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Weak economic data ease rate hike worries

Poor economic data out of both the US and Europe eased investors’ worries that recent surprise hikes by the Bank of Canada and the Reserve Bank of Australia could be a sign of what is to come next week from the world’s two largest central banks. The US Federal Reserve (Fed) and European Central Bank (ECB) are both scheduled to announce interest rate decisions next week. Equity markets rallied on the bad economic news, with the S&P 500 reaching a new 2023 high.

Shane Strowmatt, LGT
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The eurozone slipped into a recession after its first-quarter gross domestic product (GDP) was revised downward on Thursday into contractionary territory. The economic bloc’s economy shrunk by 0.1%, according to revised estimates, after the initial reading pointed to 0.1% growth to start the year. In the last quarter of 2022, the GDP of euro area also contracted by 0.1%. Negative growth in two consecutive quarters is the technical definition of a recession, even if the figures are only marginally contractionary. The main reason for the downward revision were cuts to growth figures in the bloc’s largest economy Germany.

On the other side of the Atlantic, the world’s largest economy likewise showed weakness on Thursday. The number of new claims for unemployment benefits in the US jumped to the highest number in more than 1.5 years at 261,000 last week. The unemployment rate in the US of 3.7% in May is higher than the 3.4% figure in April, but still remains at historically low levels.

After surprise interest rate increases in Canada and Australia this week, the weak economic data out of Europe and the US was welcomed by traders who were worried that the Fed could likewise come out with a hawkish move next week. The weak economic data was seen as making that less likely. In New York, stock markets rallied Thursday with the S&P 500 closing up 0.62% at 4,293.93 points, a new high for 2023. The Dow Jones Industrial gained 0.5%, finishing the session at 33,833.61 points. The Nasdaq-100 jumped 1.27% to end at 14,484.54 points as traders moved into tech stocks, which generally benefit from lower interest rates. Shares of meme stock GameStop fell by about 18% after firing CEO Matt Furlong. Sales at the video game retailer have plunged as the company has struggled to adopt to online gaming models.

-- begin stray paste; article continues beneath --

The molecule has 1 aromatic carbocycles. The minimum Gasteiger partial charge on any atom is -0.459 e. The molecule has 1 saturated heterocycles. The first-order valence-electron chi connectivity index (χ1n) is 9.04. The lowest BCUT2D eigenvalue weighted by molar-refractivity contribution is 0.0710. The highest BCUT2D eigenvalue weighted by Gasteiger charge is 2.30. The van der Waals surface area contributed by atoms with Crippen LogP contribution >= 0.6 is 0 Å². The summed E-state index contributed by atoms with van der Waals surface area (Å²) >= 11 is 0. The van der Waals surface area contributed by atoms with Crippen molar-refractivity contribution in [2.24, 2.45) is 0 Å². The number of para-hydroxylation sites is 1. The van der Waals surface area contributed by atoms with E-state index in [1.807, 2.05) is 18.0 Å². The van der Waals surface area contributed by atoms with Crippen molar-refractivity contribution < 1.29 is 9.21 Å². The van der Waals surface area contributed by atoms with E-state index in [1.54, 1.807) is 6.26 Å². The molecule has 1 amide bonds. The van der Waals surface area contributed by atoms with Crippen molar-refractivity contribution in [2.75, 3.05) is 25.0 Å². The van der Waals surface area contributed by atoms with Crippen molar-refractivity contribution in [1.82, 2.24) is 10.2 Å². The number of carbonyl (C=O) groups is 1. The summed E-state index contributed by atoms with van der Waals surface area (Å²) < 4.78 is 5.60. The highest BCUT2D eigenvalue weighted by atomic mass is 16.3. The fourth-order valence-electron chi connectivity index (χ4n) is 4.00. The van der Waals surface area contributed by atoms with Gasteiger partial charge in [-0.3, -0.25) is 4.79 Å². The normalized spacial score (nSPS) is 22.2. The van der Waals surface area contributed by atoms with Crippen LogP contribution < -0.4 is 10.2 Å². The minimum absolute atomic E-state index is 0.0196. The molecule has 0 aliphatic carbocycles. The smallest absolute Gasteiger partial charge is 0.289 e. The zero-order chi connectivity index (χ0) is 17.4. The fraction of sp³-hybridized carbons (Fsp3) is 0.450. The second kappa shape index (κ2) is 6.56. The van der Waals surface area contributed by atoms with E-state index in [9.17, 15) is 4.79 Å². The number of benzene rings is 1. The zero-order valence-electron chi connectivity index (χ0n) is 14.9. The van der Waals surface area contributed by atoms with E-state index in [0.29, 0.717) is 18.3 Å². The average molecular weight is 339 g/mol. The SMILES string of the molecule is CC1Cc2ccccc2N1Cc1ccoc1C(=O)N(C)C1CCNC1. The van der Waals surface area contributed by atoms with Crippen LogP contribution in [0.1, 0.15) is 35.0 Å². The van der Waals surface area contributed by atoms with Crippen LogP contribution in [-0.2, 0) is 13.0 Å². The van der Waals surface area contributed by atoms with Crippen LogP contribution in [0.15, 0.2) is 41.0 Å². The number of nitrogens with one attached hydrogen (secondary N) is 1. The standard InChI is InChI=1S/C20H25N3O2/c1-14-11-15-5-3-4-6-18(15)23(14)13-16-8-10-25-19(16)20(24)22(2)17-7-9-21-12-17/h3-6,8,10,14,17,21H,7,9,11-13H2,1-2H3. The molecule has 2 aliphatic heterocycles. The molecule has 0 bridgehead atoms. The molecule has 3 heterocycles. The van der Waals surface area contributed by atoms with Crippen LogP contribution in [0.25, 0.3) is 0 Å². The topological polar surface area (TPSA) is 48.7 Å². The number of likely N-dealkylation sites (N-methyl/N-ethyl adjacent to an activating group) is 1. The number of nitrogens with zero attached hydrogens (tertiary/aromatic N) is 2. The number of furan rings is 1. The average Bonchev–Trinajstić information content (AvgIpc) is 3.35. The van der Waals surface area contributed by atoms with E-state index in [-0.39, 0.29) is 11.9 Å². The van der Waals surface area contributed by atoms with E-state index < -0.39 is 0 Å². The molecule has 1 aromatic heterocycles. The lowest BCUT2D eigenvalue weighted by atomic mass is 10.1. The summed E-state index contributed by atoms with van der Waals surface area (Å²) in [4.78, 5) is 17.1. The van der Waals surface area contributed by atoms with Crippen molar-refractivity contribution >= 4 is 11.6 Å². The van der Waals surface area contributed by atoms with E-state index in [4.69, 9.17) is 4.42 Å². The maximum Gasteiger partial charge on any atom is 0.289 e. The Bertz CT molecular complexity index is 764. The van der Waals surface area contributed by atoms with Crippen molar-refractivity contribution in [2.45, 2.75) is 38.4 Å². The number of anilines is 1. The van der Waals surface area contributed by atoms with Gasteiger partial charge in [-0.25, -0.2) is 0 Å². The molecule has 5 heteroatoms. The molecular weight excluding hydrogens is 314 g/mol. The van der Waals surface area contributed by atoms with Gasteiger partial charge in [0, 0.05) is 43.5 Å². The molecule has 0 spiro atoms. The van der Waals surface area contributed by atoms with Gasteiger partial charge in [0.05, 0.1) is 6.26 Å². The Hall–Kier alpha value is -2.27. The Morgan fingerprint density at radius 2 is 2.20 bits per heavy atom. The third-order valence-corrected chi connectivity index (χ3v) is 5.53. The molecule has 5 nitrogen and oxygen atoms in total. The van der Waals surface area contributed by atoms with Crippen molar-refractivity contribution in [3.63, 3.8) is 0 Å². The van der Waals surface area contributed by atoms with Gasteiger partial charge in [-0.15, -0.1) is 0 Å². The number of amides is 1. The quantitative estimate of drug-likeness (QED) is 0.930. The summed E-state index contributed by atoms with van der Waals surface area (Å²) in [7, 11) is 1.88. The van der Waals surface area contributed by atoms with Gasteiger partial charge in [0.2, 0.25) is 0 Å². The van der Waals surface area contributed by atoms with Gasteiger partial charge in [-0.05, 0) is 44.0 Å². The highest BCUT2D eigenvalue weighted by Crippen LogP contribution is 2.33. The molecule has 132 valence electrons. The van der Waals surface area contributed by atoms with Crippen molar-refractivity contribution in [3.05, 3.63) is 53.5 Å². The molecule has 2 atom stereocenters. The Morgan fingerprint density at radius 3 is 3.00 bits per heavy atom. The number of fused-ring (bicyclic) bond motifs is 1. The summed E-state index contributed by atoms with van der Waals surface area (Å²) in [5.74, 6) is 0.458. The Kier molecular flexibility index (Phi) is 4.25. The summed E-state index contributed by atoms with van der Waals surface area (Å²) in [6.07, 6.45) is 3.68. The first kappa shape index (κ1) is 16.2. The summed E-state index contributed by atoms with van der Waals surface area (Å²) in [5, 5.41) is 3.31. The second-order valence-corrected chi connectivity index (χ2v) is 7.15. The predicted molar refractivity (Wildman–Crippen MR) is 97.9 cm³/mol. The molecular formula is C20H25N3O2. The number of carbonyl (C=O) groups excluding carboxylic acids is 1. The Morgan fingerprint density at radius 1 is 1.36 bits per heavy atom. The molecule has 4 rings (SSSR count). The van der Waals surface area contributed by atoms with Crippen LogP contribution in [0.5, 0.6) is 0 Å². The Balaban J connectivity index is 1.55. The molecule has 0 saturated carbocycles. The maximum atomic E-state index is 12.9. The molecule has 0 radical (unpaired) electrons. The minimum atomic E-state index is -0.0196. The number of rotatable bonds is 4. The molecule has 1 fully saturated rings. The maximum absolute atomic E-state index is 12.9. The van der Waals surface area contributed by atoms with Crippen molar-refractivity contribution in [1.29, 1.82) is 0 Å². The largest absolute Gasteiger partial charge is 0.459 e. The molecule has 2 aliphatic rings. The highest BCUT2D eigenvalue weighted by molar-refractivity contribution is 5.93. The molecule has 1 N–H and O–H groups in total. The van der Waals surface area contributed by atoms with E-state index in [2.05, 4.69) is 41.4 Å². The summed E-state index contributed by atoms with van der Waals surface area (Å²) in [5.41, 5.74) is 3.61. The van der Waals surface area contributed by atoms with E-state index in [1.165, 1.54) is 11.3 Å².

In the Asia-Pacific region, stock markets continued with New York’s positive sentiment on Friday. Investors were busy interpreting Chinese inflation data with its Consumer Price Index rising mildly by 0.2% in May on the year and producer prices plunging 4.6%, also when compared to the same month a year earlier. The Shanghai Composite was trading just slightly in positive territory and the Shenzhen Component marginally in the red after the release of the data. Hong Kong's Hang Seng Index was up 0.3%. In Japan, the Nikkei 225 shot up 1.8% and South Korea’s Kospi was up more than 1%.

Corporate news in focus: No major corporate news scheduled today.

Economic data in focus: Austrian industrial production (09:00 CET), US Commodity Futures Trading Commission speculative net positions (22:30).

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Publisher: LGT Bank (Switzerland) Ltd., Glärnischstrasse 36, CH-8027 Zurich
Editor: Alessandro Fezzi
Source: LGT Bank (Switzerland) Ltd.

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